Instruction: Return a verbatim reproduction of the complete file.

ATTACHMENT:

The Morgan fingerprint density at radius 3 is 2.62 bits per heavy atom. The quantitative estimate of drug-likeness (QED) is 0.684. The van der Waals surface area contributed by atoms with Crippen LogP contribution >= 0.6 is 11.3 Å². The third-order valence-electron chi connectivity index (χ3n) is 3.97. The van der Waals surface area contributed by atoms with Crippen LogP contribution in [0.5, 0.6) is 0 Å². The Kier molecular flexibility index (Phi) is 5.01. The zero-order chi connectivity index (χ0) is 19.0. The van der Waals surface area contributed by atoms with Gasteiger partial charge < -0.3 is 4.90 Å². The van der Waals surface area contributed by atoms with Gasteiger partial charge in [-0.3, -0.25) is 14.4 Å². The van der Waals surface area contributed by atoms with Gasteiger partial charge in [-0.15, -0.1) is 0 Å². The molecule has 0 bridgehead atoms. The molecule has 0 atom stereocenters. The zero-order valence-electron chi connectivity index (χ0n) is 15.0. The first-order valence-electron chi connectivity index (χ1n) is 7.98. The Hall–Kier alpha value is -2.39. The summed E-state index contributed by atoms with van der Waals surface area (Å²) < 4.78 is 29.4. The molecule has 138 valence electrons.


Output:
The Morgan fingerprint density at radius 3 is 2.62 bits per heavy atom. The quantitative estimate of drug-likeness (QED) is 0.684. The van der Waals surface area contributed by atoms with Crippen LogP contribution >= 0.6 is 11.3 Å². The third-order valence-electron chi connectivity index (χ3n) is 3.97. The van der Waals surface area contributed by atoms with Crippen LogP contribution in [0.5, 0.6) is 0 Å². The Kier molecular flexibility index (Phi) is 5.01. The zero-order chi connectivity index (χ0) is 19.0. The van der Waals surface area contributed by atoms with Gasteiger partial charge < -0.3 is 4.90 Å². The van der Waals surface area contributed by atoms with Gasteiger partial charge in [-0.3, -0.25) is 14.4 Å². The van der Waals surface area contributed by atoms with Gasteiger partial charge in [-0.15, -0.1) is 0 Å². The molecule has 0 bridgehead atoms. The molecule has 0 atom stereocenters. The zero-order valence-electron chi connectivity index (χ0n) is 15.0. The first-order valence-electron chi connectivity index (χ1n) is 7.98. The Hall–Kier alpha value is -2.39. The summed E-state index contributed by atoms with van der Waals surface area (Å²) < 4.78 is 29.4. The molecule has 138 valence electrons.